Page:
Before you finish reading this blog entry, please go read this poem: "I Trust You’ll Treat Her Well." For copyright reasons, I’m not going to write it out here.
When my clock radio turned on this morning, the morning show people were talking about this poem. The woman was saying that when she heard it yesterday, she was in tears. The other two were talking about how what a wonderful milestone that first day of kindergarten is. Then they read the poem. Towards the end of the poem, the baby started waking up so I turned to nurse him and I saw that my husband was awake, too. I asked him, "Are you listening to this?" His response: "Thank God we homeschool." "Exactly," I said.
Is this poem supposed to be inspirational? Is it supposed to make us feel all warm and fuzzy inside? To my husband and I, it is a list of all the reasons to keep our children at home.
Gossip, group think, hurt feelings, jealousy, betrayal – uh, no thank you, not for my children.
In our family, observing nature is important and has a place in our school day. The "important things" certainly do NOT include what to wear and the drama of best friends and second best friends. My children are each other’s best friends. Just ask them, they’ll tell you.
And we understand that the magic of dolls and blocks…and legos and toy kitchens is equally as important as the magic of books and learning. In our home, childhood doesn’t end just because formal education has started.
Don’t even get me started on what "proper young ladies" do and don’t do. And I know they don’t teach that at school anyway. And why does the journey to womanhood have to be long and lonely? Shouldn’t it be filled with love and joy?We should be taking that journey with our daughters, and the journey into manhood with our sons, not watching them navigate it alone.
No, I didn’t find this poem to be inspirational at all. Instead it reminded me of how I got started homeschooling in the first place.
When my oldest child turned 3, I heard a lot of "aren’t you going to put him into preschool?" Being a first time mom, I bowed to the pressure and enrolled him in a twice a week preschool. It didn’t take long before my sweet little boy started to change. I had to plead with him every time to go to school. Once there he cried for me. About three weeks into it, his teacher informed me that he had grabbed another child by the neck when he didn’t get a turn at the computer. My son had never before and has never since resorted to violence. Never. Then the next week his teacher tells me that Boo was doing better now, "he didn’t cry much after I left. " Didn’t cry much? It had been 3 weeks, he shouldn’t be crying anymore at all! That was the last class before Thanksgiving. I spent the long weekend doing some serious soul searching. Boo never went back to school.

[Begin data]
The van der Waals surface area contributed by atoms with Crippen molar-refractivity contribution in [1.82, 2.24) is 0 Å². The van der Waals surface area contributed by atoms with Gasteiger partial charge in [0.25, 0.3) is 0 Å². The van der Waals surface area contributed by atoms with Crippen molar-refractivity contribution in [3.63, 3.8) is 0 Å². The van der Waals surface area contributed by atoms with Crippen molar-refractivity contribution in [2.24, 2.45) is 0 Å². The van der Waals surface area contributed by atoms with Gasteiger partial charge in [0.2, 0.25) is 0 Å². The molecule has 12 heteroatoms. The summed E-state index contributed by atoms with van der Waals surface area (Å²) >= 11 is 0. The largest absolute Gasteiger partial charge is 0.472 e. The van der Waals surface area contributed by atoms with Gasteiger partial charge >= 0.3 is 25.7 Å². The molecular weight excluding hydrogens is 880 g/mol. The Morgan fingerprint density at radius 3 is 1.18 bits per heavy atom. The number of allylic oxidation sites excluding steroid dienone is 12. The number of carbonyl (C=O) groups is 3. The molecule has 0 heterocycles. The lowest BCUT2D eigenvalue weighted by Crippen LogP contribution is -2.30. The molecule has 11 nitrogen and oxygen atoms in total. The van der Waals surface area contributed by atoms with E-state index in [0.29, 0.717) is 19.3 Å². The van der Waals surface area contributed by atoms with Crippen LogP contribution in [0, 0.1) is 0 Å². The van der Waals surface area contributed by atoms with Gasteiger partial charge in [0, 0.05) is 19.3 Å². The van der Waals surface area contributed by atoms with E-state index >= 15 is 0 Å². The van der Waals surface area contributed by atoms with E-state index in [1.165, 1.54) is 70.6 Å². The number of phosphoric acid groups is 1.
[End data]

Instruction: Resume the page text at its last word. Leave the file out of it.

Of course, still being a first time mom, I felt like I was short changing him somehow. How was he going to learn his ABCS if he didn’t go to pre-school? Maybe I could teach him at home! I searched the internet for pre-school at home. Of course, I know now that all a preschooler needs is time with mom and lots and lots of good books, but back then I still had a lot to learn. I finally found a curriculum that had a preschool level – Sonlight. When I received their catalog, I fell in love. So many good books, ones I remembered from my childhood, others that I wanted to read myself. The whole idea of homeschooling beyond preschool intrigued me. The ability to adjust the pace for each topic to fit my very active, very bright son was what clinched it. Nurturing his tender spirit, guiding him carefully, letting my husband and I be his primary influences only sweetened the deal. I ordered that preschool curriculum, spent 2 years using it with Boo and we’ve never looked back.
Yes, there will be a time when I also send my children out into the world. But they will be physically, emotionally and spiritually prepared to handle whatever is out there.
As for this litany of things a five year old has to look forward to – no thank you! My children are home where they belong.